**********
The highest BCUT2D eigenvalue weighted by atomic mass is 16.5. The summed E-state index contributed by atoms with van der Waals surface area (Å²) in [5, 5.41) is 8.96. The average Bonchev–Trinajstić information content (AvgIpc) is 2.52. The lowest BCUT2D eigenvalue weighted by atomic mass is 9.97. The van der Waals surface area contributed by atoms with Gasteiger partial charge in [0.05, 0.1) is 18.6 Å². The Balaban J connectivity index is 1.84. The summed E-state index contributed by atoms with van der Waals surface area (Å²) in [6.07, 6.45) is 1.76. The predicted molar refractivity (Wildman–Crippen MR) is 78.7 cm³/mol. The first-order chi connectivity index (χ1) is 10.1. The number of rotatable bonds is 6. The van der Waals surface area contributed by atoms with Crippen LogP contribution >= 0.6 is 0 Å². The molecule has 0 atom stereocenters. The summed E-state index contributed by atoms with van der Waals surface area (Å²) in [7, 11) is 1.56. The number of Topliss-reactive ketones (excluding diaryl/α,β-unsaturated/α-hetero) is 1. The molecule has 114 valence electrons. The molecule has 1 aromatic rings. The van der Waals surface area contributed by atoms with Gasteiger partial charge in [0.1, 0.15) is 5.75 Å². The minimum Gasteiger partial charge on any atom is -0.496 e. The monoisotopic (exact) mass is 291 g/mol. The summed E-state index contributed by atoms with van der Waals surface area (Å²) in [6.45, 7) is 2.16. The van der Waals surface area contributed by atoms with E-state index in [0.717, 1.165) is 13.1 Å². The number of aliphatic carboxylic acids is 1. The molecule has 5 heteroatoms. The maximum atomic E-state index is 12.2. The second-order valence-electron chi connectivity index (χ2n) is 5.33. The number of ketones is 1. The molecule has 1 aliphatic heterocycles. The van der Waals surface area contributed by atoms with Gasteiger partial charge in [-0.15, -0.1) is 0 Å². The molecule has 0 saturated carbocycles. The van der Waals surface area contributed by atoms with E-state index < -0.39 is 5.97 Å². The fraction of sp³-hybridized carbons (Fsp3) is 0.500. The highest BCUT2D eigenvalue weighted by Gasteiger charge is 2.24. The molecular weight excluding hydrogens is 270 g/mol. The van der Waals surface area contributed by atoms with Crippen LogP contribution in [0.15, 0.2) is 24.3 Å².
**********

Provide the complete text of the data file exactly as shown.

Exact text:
The highest BCUT2D eigenvalue weighted by atomic mass is 16.5. The summed E-state index contributed by atoms with van der Waals surface area (Å²) in [5, 5.41) is 8.96. The average Bonchev–Trinajstić information content (AvgIpc) is 2.52. The lowest BCUT2D eigenvalue weighted by atomic mass is 9.97. The van der Waals surface area contributed by atoms with Gasteiger partial charge in [0.05, 0.1) is 18.6 Å². The Balaban J connectivity index is 1.84. The summed E-state index contributed by atoms with van der Waals surface area (Å²) in [6.07, 6.45) is 1.76. The predicted molar refractivity (Wildman–Crippen MR) is 78.7 cm³/mol. The first-order chi connectivity index (χ1) is 10.1. The number of rotatable bonds is 6. The van der Waals surface area contributed by atoms with Crippen LogP contribution >= 0.6 is 0 Å². The molecule has 0 atom stereocenters. The summed E-state index contributed by atoms with van der Waals surface area (Å²) in [7, 11) is 1.56. The number of Topliss-reactive ketones (excluding diaryl/α,β-unsaturated/α-hetero) is 1. The molecule has 114 valence electrons. The molecule has 1 aromatic rings. The van der Waals surface area contributed by atoms with Gasteiger partial charge in [0.1, 0.15) is 5.75 Å². The minimum Gasteiger partial charge on any atom is -0.496 e. The monoisotopic (exact) mass is 291 g/mol. The summed E-state index contributed by atoms with van der Waals surface area (Å²) in [6.45, 7) is 2.16. The van der Waals surface area contributed by atoms with E-state index in [0.717, 1.165) is 13.1 Å². The number of aliphatic carboxylic acids is 1. The molecule has 5 heteroatoms. The maximum atomic E-state index is 12.2. The second-order valence-electron chi connectivity index (χ2n) is 5.33. The number of ketones is 1. The molecule has 1 aliphatic heterocycles. The van der Waals surface area contributed by atoms with Gasteiger partial charge in [-0.15, -0.1) is 0 Å². The molecule has 0 saturated carbocycles. The van der Waals surface area contributed by atoms with E-state index < -0.39 is 5.97 Å². The fraction of sp³-hybridized carbons (Fsp3) is 0.500. The highest BCUT2D eigenvalue weighted by Gasteiger charge is 2.24. The molecular weight excluding hydrogens is 270 g/mol. The van der Waals surface area contributed by atoms with Crippen LogP contribution in [0.15, 0.2) is 24.3 Å².